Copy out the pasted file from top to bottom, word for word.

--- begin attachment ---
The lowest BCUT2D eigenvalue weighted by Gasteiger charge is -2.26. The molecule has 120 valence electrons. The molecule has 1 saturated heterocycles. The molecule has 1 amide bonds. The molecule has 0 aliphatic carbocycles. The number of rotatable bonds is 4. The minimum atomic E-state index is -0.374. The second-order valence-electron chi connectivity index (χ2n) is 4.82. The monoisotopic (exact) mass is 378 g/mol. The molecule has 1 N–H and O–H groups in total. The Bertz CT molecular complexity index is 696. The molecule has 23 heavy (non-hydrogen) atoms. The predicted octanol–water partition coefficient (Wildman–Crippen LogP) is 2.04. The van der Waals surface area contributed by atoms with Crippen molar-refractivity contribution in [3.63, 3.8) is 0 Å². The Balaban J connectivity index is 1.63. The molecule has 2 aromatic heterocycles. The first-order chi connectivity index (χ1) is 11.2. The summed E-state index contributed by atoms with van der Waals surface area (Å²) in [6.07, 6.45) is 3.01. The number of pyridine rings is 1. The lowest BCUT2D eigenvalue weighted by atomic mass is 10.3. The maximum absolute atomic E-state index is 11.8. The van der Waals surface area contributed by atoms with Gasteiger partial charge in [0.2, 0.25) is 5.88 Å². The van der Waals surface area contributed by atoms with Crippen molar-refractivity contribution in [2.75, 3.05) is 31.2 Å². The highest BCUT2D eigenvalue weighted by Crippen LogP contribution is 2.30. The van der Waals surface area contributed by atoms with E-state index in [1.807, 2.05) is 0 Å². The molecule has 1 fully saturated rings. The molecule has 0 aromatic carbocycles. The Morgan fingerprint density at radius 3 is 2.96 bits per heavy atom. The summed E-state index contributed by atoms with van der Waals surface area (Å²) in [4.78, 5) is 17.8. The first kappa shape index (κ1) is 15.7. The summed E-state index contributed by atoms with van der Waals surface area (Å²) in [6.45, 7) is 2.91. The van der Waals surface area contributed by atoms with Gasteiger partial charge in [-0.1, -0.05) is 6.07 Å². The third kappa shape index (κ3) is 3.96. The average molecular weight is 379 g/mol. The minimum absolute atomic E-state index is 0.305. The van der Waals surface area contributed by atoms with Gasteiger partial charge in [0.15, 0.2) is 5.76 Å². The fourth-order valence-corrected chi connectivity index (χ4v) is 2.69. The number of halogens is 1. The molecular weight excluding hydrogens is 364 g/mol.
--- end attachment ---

The lowest BCUT2D eigenvalue weighted by Gasteiger charge is -2.26. The molecule has 120 valence electrons. The molecule has 1 saturated heterocycles. The molecule has 1 amide bonds. The molecule has 0 aliphatic carbocycles. The number of rotatable bonds is 4. The minimum atomic E-state index is -0.374. The second-order valence-electron chi connectivity index (χ2n) is 4.82. The monoisotopic (exact) mass is 378 g/mol. The molecule has 1 N–H and O–H groups in total. The Bertz CT molecular complexity index is 696. The molecule has 23 heavy (non-hydrogen) atoms. The predicted octanol–water partition coefficient (Wildman–Crippen LogP) is 2.04. The van der Waals surface area contributed by atoms with Crippen molar-refractivity contribution in [3.63, 3.8) is 0 Å². The Balaban J connectivity index is 1.63. The molecule has 2 aromatic heterocycles. The first-order chi connectivity index (χ1) is 11.2. The summed E-state index contributed by atoms with van der Waals surface area (Å²) in [6.07, 6.45) is 3.01. The number of pyridine rings is 1. The lowest BCUT2D eigenvalue weighted by atomic mass is 10.3. The maximum absolute atomic E-state index is 11.8. The van der Waals surface area contributed by atoms with Gasteiger partial charge in [0.2, 0.25) is 5.88 Å². The van der Waals surface area contributed by atoms with Crippen molar-refractivity contribution in [2.75, 3.05) is 31.2 Å². The highest BCUT2D eigenvalue weighted by Crippen LogP contribution is 2.30. The van der Waals surface area contributed by atoms with E-state index in [1.807, 2.05) is 0 Å². The molecule has 1 fully saturated rings. The molecule has 0 aromatic carbocycles. The Morgan fingerprint density at radius 3 is 2.96 bits per heavy atom. The summed E-state index contributed by atoms with van der Waals surface area (Å²) in [4.78, 5) is 17.8. The first kappa shape index (κ1) is 15.7. The summed E-state index contributed by atoms with van der Waals surface area (Å²) in [6.45, 7) is 2.91. The van der Waals surface area contributed by atoms with Gasteiger partial charge in [-0.1, -0.05) is 6.07 Å². The third kappa shape index (κ3) is 3.96. The average molecular weight is 379 g/mol. The minimum absolute atomic E-state index is 0.305. The van der Waals surface area contributed by atoms with Gasteiger partial charge in [0.15, 0.2) is 5.76 Å². The fourth-order valence-corrected chi connectivity index (χ4v) is 2.69. The number of halogens is 1. The molecular weight excluding hydrogens is 364 g/mol.